Overloading Methods and Properties

      The ability to overload methods and properties is another feature that's been around for a while in other languages such as C++ and Java. Overloading is a technique in which a designer creates two or more members of the same name inside a type. For example, you can create a class that has two different methods named GetCustomer, where one takes a single integer parameter with the customer ID and the other takes a single string parameter with the customer name. Note that you can overload shared members as well as instance members. In addition to overloading members in classes, you can also overload members of structures and interfaces.
      When you overload a method name, each method must have a signature that has a unique parameter list. In other words, methods of the same name must differ in terms of the number of their parameters and/or the type of their parameters. For example, you could create a class with two overloaded methods that looks like the class shown here:
Class CustomerManager
  Overloads Function GetCustomer(ID As Integer) As Customer
    ' implementation
  End Function
  Overloads Function GetCustomer(Name As String) As Customer
    ' implementation
  End Function
End Class
Note that it is illegal to overload two methods based on their return type. Similarly, it is illegal to overload two methods where the parameter lists only differ by use of ByVal and ByRef or by parameter names. Once again, you must make the parameter list of each overloaded method unique with respect to the number and/or type of its parameters.
      Visual Basic .NET requires you to add the Overloads keyword whenever you have two or more methods or two or more properties of the same name. This can be a little tedious. For example, when you create a class with two methods named GetCustomer, you must use the Overloads keyword in front of both methods. However, if you remove one of these methods, there will be only one remaining method named GetCustomer and, consequently, your code will no longer compile until you remove the Overloads keyword. Yes, it can be tedious—but you'll get used to it. (And it's scheduled to change in Beta 2.)
      Writing client-side code against overloaded methods is quite simple. For example, to call the overloaded methods shown in the previous example, you could write the following code:
Dim c1, c2 As Customer
Dim mgr As New CustomerManager
c1 = mgr.GetCustomer(23)
c2 = mgr.GetCustomer("Bob")
As you can see from this example, a call to an overloaded method is directed to one implementation or the other depending on how it defines its parameters. At compile time, the Visual Basic .NET compiler is able to determine which specific overloaded method implementation it should call.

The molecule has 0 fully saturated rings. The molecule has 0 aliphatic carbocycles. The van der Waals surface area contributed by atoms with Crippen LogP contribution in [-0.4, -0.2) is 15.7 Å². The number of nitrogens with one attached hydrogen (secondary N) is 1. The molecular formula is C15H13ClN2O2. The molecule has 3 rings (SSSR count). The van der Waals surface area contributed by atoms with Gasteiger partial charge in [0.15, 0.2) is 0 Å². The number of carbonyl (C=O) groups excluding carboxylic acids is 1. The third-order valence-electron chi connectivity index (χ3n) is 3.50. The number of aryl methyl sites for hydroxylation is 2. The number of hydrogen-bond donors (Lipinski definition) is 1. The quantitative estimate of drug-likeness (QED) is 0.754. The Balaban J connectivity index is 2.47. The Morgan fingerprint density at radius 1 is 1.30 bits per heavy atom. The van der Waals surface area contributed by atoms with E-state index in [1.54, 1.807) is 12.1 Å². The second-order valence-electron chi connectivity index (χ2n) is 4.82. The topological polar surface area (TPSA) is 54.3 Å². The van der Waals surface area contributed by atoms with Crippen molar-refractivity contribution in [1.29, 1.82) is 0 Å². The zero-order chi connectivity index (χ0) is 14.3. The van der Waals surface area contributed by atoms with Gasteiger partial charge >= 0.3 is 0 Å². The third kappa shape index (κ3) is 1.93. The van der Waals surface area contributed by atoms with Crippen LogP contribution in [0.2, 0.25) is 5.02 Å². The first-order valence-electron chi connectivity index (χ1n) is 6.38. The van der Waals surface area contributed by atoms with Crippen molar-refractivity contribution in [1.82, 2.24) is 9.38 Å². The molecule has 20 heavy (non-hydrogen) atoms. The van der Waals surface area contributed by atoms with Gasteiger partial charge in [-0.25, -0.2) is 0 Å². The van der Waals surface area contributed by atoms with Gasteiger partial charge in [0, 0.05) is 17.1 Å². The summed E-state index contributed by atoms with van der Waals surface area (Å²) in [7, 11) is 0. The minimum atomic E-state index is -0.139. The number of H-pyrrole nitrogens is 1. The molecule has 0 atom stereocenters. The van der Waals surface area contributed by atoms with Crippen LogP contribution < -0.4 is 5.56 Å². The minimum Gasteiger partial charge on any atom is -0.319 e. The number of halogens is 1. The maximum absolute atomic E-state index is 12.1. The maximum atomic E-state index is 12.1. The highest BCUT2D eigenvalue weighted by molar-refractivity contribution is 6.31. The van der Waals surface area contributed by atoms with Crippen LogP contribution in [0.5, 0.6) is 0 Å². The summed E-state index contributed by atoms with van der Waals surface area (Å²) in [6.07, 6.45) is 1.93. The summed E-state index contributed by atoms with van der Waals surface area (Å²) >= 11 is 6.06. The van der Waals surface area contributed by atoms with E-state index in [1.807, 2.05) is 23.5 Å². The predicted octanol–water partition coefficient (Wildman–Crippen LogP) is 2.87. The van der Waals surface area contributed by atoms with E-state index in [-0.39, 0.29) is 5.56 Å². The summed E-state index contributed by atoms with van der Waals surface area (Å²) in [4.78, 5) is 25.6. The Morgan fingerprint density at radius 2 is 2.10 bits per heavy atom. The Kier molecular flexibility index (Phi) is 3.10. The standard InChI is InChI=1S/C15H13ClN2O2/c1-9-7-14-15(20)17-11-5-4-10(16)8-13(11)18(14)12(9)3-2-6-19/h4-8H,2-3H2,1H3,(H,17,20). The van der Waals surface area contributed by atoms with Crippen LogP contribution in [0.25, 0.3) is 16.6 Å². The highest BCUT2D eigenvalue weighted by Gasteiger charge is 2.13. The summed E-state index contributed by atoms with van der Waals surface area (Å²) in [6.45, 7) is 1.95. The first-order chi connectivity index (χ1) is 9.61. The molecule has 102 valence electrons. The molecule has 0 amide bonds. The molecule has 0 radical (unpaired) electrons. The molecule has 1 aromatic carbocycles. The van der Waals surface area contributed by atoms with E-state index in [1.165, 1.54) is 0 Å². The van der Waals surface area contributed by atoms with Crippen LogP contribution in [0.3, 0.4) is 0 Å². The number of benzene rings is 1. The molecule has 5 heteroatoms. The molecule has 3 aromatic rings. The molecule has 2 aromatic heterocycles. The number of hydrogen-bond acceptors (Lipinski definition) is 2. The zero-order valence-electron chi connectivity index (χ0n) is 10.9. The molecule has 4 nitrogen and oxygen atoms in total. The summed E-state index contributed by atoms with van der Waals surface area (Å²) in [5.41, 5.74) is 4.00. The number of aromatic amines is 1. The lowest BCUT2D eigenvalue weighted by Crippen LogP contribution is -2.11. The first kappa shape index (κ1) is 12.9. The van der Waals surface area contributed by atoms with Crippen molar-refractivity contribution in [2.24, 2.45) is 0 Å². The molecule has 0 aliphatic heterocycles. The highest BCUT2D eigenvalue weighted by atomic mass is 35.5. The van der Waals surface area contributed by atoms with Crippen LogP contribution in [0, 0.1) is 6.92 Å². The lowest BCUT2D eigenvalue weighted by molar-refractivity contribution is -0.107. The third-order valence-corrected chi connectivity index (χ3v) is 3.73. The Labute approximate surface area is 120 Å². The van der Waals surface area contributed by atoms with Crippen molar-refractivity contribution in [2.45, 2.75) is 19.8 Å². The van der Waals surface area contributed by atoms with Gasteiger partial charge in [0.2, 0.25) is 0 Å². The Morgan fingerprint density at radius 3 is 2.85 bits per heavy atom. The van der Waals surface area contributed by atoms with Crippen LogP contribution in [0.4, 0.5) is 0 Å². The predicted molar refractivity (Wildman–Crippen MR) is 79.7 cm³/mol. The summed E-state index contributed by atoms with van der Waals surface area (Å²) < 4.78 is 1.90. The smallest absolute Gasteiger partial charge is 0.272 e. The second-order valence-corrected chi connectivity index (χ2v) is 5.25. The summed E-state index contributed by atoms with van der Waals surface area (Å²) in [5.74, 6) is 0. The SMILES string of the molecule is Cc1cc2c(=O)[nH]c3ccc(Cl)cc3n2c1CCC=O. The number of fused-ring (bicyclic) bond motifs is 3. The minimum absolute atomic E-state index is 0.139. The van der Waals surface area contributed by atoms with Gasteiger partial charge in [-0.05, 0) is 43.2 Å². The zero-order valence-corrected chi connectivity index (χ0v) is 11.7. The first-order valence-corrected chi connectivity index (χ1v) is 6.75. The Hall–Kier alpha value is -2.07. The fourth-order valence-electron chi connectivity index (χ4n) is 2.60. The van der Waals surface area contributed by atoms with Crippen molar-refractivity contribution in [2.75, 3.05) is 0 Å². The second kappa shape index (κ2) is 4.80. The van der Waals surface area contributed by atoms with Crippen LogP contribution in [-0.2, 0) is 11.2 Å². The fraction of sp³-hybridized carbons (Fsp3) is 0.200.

If there is not an exact match between the number and type of parameters of the caller and a parameter list of an overloaded method, the Visual Basic .NET compiler will try to find a match using a set of promotion rules. For example, the Visual Basic .NET compiler knows it can promote a Short (16-bit integer) to an Integer (32-bit). Examine the following code:
Dim c3 As Customer
Dim ID3 As Short = 48
c3 = mgr.GetCustomer(ID3) ' calls GetCustomer(Integer)
However, when the Visual Basic .NET compiler cannot find a match, you will receive a compile-time error. For example, the caller cannot pass a Long (64-bit integer) when the overloaded method's parameter is based on an Integer:
Dim c4 As Customer
Dim ID4 As Long = 48
C4 = mgr.GetCustomer(ID4) ' doesn't compile without casting
      When you create a class or structure with overloaded methods, you'll find that multiple methods that share the same name often need a common implementation. Since you don't want to write and maintain redundant code, it's important that you learn to call one implementation of an overloaded method from another. Take a moment to consider this simple example.
Class Class1
  Overloads Shared Sub Foo()
    Me.Foo(100) ' forward call passing default value
  End Sub

  Overloads Shared Sub Foo(i As Integer)
    ' implementation
  End Sub
End Class
      If you have two methods named Foo, one implementation can simply call the other by name. As long you pass the appropriate parameter list for the target method when making the call, it's easy to forward the call from one overloaded method implementation to another. You should note that the use of the Me keyword in the previous example is optional.
      Given the definition of Class1 shown previously, the client-side code you would need to write to access these overloaded methods would look like this.
Class1.Foo()
Class1.Foo(99)
These two calls to Foo use different entry points into the class in the sense that they are directed to different method implementations. However, the design of Class1 allows both calls to use a common implementation.